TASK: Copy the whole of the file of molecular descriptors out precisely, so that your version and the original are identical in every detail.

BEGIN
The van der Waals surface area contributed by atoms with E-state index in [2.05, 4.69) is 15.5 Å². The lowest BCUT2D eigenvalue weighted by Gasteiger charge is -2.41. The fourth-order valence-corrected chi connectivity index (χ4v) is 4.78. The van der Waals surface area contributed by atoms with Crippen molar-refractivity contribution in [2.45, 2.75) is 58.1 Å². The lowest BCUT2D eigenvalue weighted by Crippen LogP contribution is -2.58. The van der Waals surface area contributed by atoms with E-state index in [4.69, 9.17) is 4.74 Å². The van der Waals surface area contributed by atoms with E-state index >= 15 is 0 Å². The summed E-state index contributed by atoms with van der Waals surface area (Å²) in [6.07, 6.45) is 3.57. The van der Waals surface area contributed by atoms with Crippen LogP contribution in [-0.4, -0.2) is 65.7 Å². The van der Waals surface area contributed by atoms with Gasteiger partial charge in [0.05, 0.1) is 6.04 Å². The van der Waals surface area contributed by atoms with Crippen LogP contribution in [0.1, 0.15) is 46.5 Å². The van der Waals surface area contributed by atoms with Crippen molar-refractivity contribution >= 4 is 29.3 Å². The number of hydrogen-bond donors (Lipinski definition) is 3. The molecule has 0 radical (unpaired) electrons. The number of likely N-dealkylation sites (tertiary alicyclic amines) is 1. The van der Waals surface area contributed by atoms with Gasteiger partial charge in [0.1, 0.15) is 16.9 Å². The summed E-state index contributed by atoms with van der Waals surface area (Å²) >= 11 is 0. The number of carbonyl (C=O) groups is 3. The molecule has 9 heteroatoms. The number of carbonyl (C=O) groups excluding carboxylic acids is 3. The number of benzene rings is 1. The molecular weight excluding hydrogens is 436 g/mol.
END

The van der Waals surface area contributed by atoms with E-state index in [2.05, 4.69) is 15.5 Å². The lowest BCUT2D eigenvalue weighted by Gasteiger charge is -2.41. The fourth-order valence-corrected chi connectivity index (χ4v) is 4.78. The van der Waals surface area contributed by atoms with Crippen molar-refractivity contribution in [2.45, 2.75) is 58.1 Å². The lowest BCUT2D eigenvalue weighted by Crippen LogP contribution is -2.58. The van der Waals surface area contributed by atoms with E-state index in [4.69, 9.17) is 4.74 Å². The van der Waals surface area contributed by atoms with E-state index >= 15 is 0 Å². The summed E-state index contributed by atoms with van der Waals surface area (Å²) in [6.07, 6.45) is 3.57. The van der Waals surface area contributed by atoms with Crippen LogP contribution in [-0.4, -0.2) is 65.7 Å². The van der Waals surface area contributed by atoms with Gasteiger partial charge in [0.05, 0.1) is 6.04 Å². The van der Waals surface area contributed by atoms with Crippen LogP contribution in [0.1, 0.15) is 46.5 Å². The van der Waals surface area contributed by atoms with Crippen molar-refractivity contribution >= 4 is 29.3 Å². The number of hydrogen-bond donors (Lipinski definition) is 3. The molecule has 0 radical (unpaired) electrons. The number of likely N-dealkylation sites (tertiary alicyclic amines) is 1. The van der Waals surface area contributed by atoms with Gasteiger partial charge in [0.1, 0.15) is 16.9 Å². The summed E-state index contributed by atoms with van der Waals surface area (Å²) >= 11 is 0. The number of carbonyl (C=O) groups is 3. The molecule has 9 heteroatoms. The number of carbonyl (C=O) groups excluding carboxylic acids is 3. The number of benzene rings is 1. The molecular weight excluding hydrogens is 436 g/mol.